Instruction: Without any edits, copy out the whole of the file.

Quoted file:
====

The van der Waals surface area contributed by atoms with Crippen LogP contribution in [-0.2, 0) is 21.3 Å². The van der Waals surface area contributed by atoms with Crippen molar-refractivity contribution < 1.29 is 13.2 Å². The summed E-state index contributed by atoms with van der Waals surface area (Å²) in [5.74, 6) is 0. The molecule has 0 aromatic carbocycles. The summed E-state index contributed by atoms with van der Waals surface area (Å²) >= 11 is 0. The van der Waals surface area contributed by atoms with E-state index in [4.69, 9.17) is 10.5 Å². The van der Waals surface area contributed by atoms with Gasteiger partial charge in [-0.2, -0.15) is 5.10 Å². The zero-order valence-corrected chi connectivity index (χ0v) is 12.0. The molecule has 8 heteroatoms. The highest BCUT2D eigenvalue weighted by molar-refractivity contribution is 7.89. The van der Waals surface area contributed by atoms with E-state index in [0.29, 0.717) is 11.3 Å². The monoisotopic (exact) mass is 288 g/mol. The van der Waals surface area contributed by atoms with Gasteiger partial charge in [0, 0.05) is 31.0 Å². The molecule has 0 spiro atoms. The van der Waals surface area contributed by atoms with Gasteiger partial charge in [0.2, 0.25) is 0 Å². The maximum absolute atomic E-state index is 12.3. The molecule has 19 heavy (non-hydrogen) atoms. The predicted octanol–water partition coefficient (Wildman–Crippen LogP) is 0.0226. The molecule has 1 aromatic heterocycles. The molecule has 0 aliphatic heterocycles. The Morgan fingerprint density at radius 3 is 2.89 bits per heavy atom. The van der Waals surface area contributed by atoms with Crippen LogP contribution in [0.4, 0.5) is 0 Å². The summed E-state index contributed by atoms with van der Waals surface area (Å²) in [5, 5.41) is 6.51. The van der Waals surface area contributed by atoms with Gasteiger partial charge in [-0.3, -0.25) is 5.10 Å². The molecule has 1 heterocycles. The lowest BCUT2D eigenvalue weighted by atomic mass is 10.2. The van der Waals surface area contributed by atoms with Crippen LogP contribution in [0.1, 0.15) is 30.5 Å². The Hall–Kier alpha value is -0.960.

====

The van der Waals surface area contributed by atoms with Crippen LogP contribution in [-0.2, 0) is 21.3 Å². The van der Waals surface area contributed by atoms with Crippen molar-refractivity contribution < 1.29 is 13.2 Å². The summed E-state index contributed by atoms with van der Waals surface area (Å²) in [5.74, 6) is 0. The molecule has 0 aromatic carbocycles. The summed E-state index contributed by atoms with van der Waals surface area (Å²) >= 11 is 0. The van der Waals surface area contributed by atoms with E-state index in [4.69, 9.17) is 10.5 Å². The van der Waals surface area contributed by atoms with Gasteiger partial charge in [-0.2, -0.15) is 5.10 Å². The zero-order valence-corrected chi connectivity index (χ0v) is 12.0. The molecule has 8 heteroatoms. The highest BCUT2D eigenvalue weighted by molar-refractivity contribution is 7.89. The van der Waals surface area contributed by atoms with E-state index in [0.29, 0.717) is 11.3 Å². The monoisotopic (exact) mass is 288 g/mol. The van der Waals surface area contributed by atoms with Gasteiger partial charge in [0, 0.05) is 31.0 Å². The molecule has 0 spiro atoms. The van der Waals surface area contributed by atoms with Gasteiger partial charge in [0.2, 0.25) is 0 Å². The maximum absolute atomic E-state index is 12.3. The molecule has 19 heavy (non-hydrogen) atoms. The predicted octanol–water partition coefficient (Wildman–Crippen LogP) is 0.0226. The molecule has 1 aromatic heterocycles. The molecule has 0 aliphatic heterocycles. The Morgan fingerprint density at radius 3 is 2.89 bits per heavy atom. The van der Waals surface area contributed by atoms with Crippen LogP contribution in [0.4, 0.5) is 0 Å². The summed E-state index contributed by atoms with van der Waals surface area (Å²) in [5, 5.41) is 6.51. The van der Waals surface area contributed by atoms with Gasteiger partial charge in [-0.3, -0.25) is 5.10 Å². The molecule has 1 heterocycles. The lowest BCUT2D eigenvalue weighted by atomic mass is 10.2. The van der Waals surface area contributed by atoms with Crippen LogP contribution in [0.1, 0.15) is 30.5 Å². The Hall–Kier alpha value is -0.960.